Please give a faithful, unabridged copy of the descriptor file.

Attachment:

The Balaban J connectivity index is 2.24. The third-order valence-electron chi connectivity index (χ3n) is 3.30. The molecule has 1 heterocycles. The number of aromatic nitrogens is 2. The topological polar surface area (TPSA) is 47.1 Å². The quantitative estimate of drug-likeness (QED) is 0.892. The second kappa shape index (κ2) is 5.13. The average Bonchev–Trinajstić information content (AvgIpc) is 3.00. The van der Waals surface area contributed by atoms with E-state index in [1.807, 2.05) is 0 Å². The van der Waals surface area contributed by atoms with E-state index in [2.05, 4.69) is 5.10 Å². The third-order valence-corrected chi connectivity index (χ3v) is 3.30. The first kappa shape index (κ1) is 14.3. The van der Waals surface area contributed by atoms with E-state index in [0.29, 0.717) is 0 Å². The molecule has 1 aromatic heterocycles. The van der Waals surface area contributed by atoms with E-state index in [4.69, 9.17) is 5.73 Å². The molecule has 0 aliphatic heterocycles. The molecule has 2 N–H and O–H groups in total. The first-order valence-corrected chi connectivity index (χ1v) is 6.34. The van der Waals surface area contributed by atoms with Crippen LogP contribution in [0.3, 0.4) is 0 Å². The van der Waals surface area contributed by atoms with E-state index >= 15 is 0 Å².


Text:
The Balaban J connectivity index is 2.24. The third-order valence-electron chi connectivity index (χ3n) is 3.30. The molecule has 1 heterocycles. The number of aromatic nitrogens is 2. The topological polar surface area (TPSA) is 47.1 Å². The quantitative estimate of drug-likeness (QED) is 0.892. The second kappa shape index (κ2) is 5.13. The average Bonchev–Trinajstić information content (AvgIpc) is 3.00. The van der Waals surface area contributed by atoms with E-state index in [1.807, 2.05) is 0 Å². The van der Waals surface area contributed by atoms with E-state index in [2.05, 4.69) is 5.10 Å². The third-order valence-corrected chi connectivity index (χ3v) is 3.30. The first kappa shape index (κ1) is 14.3. The van der Waals surface area contributed by atoms with E-state index in [0.29, 0.717) is 0 Å². The molecule has 1 aromatic heterocycles. The van der Waals surface area contributed by atoms with E-state index in [4.69, 9.17) is 5.73 Å². The molecule has 0 aliphatic heterocycles. The molecule has 2 N–H and O–H groups in total. The first-order valence-corrected chi connectivity index (χ1v) is 6.34. The van der Waals surface area contributed by atoms with Crippen LogP contribution in [0.3, 0.4) is 0 Å². The van der Waals surface area contributed by atoms with E-state index >= 15 is 0 Å².